Giacometti will always remain one of my favourite artists. For my latest Top Lot, I’ve picked this amazing portrait, Caroline, painted in 1961.
What draws me most to this portrait, as with many others by Giacometti, is the way you are drawn into the figure’s head and eyes. The head is shrunk slightly so that it is disproportionately smaller than the torso; the eyes are almost scribbled upon and made to appear soulless; and the immediate background of the head and shoulders is purposely very plain and light; a hollow space, drawing attention to the facial skin which is very dark and intense.
These techniques all contribute in making the subject’s sense of presence almost hollow: is the viewer looking at Caroline, or is Caroline looking at the viewer? Despite the painting being a portrait of Caroline, there is little sense of individuality in her features (compare, for example, to the other portraits Giacometti did of her). Giacometti projects no sense of individual personality; she is just an anonymous woman staring out into the world in desperation and isolation.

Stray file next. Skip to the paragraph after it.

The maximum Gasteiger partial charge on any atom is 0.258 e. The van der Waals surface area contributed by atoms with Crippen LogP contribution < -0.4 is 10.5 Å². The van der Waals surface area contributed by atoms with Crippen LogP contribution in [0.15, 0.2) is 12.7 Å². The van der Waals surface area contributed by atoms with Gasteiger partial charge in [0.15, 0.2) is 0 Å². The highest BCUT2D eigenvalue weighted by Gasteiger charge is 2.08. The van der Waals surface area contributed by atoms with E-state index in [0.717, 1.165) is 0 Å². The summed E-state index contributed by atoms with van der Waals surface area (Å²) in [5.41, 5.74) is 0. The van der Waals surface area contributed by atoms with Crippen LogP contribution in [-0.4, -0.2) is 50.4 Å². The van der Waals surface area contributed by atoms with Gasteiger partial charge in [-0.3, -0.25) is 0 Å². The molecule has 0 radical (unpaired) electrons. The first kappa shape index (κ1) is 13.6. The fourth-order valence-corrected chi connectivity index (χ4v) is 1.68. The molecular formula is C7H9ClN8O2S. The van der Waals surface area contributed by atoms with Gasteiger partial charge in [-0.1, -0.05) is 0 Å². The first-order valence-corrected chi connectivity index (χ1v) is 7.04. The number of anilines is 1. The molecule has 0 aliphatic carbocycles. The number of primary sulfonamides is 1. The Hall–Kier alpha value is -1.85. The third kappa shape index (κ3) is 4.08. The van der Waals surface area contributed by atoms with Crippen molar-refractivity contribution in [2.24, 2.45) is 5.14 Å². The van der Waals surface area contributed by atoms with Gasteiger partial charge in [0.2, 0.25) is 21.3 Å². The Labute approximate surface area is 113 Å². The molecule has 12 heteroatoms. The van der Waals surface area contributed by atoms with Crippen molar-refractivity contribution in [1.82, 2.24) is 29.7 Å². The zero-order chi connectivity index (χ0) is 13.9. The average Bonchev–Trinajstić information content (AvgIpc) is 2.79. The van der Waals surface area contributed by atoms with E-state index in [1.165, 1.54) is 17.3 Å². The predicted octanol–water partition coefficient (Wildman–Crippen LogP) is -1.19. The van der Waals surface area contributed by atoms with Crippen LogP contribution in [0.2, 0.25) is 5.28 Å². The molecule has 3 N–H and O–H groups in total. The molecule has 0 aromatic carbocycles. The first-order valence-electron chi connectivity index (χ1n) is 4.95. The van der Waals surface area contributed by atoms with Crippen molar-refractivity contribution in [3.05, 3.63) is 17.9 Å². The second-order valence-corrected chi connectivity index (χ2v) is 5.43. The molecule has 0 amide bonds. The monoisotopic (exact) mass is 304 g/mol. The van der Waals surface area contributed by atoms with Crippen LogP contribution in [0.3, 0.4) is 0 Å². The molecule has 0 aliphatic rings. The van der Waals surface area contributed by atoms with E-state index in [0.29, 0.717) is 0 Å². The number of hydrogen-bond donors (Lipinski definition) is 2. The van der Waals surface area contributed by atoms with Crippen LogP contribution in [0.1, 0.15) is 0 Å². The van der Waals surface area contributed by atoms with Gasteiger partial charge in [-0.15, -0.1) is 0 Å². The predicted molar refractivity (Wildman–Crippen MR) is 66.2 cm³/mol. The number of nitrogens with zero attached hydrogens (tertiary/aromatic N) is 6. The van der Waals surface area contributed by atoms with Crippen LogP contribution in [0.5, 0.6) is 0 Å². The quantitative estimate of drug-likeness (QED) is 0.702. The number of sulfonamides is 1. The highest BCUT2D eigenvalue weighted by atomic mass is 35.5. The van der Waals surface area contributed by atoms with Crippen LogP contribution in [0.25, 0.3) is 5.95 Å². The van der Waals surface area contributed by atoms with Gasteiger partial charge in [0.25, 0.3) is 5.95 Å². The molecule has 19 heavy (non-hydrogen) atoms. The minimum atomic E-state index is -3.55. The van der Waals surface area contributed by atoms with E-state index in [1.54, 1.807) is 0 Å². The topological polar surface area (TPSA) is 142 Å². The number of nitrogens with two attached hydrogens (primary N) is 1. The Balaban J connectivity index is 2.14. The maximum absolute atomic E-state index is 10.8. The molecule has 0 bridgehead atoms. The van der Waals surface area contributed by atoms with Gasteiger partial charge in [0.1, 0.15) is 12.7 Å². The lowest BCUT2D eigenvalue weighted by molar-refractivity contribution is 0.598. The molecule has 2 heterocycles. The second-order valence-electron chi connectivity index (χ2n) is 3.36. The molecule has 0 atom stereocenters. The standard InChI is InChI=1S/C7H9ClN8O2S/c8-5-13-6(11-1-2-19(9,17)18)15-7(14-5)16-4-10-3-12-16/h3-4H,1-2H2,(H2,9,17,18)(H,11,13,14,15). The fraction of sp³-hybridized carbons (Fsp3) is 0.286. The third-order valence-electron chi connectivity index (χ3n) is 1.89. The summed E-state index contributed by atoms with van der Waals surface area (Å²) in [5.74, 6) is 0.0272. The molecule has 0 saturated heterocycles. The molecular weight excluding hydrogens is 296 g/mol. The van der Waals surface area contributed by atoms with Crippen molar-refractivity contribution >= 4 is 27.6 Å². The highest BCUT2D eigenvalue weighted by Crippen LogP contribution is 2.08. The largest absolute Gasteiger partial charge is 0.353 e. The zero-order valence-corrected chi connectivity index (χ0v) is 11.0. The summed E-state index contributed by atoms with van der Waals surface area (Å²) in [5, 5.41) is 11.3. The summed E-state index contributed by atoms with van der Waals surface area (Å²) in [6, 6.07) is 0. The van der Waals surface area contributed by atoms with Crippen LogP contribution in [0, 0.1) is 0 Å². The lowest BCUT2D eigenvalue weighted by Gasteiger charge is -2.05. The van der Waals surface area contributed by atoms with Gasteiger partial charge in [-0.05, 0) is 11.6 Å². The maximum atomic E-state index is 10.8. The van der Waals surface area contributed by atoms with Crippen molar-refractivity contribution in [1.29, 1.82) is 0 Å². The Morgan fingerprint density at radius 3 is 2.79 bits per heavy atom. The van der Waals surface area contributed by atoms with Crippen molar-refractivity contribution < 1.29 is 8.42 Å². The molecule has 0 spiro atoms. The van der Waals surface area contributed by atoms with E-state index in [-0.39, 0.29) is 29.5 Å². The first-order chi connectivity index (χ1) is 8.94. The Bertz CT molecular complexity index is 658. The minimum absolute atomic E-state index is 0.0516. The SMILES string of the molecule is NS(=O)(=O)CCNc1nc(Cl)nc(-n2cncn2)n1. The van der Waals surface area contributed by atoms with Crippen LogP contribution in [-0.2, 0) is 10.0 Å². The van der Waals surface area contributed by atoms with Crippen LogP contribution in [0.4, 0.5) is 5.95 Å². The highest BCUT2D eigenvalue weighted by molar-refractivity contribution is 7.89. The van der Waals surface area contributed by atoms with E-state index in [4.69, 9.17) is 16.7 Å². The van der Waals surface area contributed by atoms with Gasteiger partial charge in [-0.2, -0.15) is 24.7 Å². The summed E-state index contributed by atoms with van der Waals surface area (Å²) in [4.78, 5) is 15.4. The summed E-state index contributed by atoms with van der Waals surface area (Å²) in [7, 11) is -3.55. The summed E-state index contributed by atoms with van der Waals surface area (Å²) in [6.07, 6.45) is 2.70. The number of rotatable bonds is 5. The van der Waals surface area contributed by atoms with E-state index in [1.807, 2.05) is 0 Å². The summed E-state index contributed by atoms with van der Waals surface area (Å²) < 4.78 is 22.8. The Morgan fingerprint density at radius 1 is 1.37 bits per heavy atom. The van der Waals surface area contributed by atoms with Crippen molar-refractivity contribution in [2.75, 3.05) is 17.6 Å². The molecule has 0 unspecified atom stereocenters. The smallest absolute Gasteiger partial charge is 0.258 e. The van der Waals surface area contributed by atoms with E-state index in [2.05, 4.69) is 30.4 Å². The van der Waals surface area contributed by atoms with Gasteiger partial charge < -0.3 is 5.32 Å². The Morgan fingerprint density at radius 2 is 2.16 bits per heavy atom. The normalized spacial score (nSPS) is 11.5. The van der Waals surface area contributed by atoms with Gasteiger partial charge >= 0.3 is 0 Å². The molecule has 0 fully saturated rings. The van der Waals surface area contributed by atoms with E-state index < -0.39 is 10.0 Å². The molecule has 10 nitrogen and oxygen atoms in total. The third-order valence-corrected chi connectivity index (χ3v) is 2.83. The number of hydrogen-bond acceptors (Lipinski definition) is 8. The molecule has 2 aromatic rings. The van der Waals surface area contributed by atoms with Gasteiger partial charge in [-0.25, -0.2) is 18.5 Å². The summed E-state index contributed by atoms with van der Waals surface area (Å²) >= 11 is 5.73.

In addition to the style Giacometti employs in his portraiture, the accompanying facts about who Caroline was and her relationship with Giacometti are sparse. Unlike his family members and wife Annette, who is also painted frequently, there is little information about the young woman apart from she was a young prostitute and model that Giacometti met in a bar. Apparently Giacometti had been drawn into ‘the orbit of her gaze’. As Giacometti’s friend said, ‘Her eyes were so big they just sucked you in…’
I can certainly understand why Giacometti was associated with the idea of existentialism throughout his career. As Jean-Paul Sartre put it (and the recent exhibition of his works at the National Portrait Gallery), Caroline is depicted as a ‘pure presence’: she is merely another human being looking back you. The so-called ‘orbit of her gaze’ reverses the subject of the portrait to the viewer and poses the question: is there any grand meaning in life? Are we just alone in an absurd and irrational world?
Giacometti: Pure Presence is at the National Portrait Gallery (London WC2H 0HE) until 10 January 2016